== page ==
by Mohamed Beshir.
At some point during the shooting of “Ein Shams” in 2008, Ibrahim El Batout had a camera rigged on a moving car. Without a shooting permit, he was recording tracking shots of Cairo’s streets, to be used as a backdrop for the film credits. As the car crossed Qasr al-Nil Bridge, the camera came face to face with a police checkpoint, framing three policemen vigilantly waving for the car/camera to pull over; as it does, the frame glides slowly to a stop in front of a blinking yellow street sign.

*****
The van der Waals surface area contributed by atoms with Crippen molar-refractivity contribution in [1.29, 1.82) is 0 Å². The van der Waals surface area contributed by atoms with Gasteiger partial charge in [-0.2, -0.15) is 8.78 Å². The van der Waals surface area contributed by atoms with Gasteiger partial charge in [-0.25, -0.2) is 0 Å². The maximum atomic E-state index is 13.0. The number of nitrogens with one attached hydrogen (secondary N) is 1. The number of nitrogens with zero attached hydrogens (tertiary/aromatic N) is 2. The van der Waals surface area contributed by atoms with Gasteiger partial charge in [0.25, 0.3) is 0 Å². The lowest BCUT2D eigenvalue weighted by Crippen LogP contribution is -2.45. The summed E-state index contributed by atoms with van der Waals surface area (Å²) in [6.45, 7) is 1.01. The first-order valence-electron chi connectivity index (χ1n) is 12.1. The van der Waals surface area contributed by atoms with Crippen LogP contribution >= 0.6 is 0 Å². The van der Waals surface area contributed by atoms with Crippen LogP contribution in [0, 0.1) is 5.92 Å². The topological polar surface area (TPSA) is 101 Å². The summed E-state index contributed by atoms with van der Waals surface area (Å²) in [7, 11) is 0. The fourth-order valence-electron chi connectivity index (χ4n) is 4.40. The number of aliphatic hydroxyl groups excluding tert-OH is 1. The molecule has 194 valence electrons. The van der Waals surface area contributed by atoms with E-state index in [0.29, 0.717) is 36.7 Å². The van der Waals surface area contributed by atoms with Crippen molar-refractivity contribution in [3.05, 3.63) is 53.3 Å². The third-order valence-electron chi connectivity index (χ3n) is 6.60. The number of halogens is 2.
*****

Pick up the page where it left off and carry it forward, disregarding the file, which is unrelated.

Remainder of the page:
This shot — an example of the spontaneous rewards filmmakers might get from adopting such a guerrilla approach — struck Batout as the perfect closing shot he could have never planned for.
Four years later, the closing scene of “Winter of Discontent” shares the same location. The key difference is that this time, Batout has a permit to halt the flow of traffic, and the budget to have a full film crew execute complicated flying crane movements, achieving high-end shots of actors and actresses taking protesting poses over the bridge.
Read the rest of this article from Egypt Independent.
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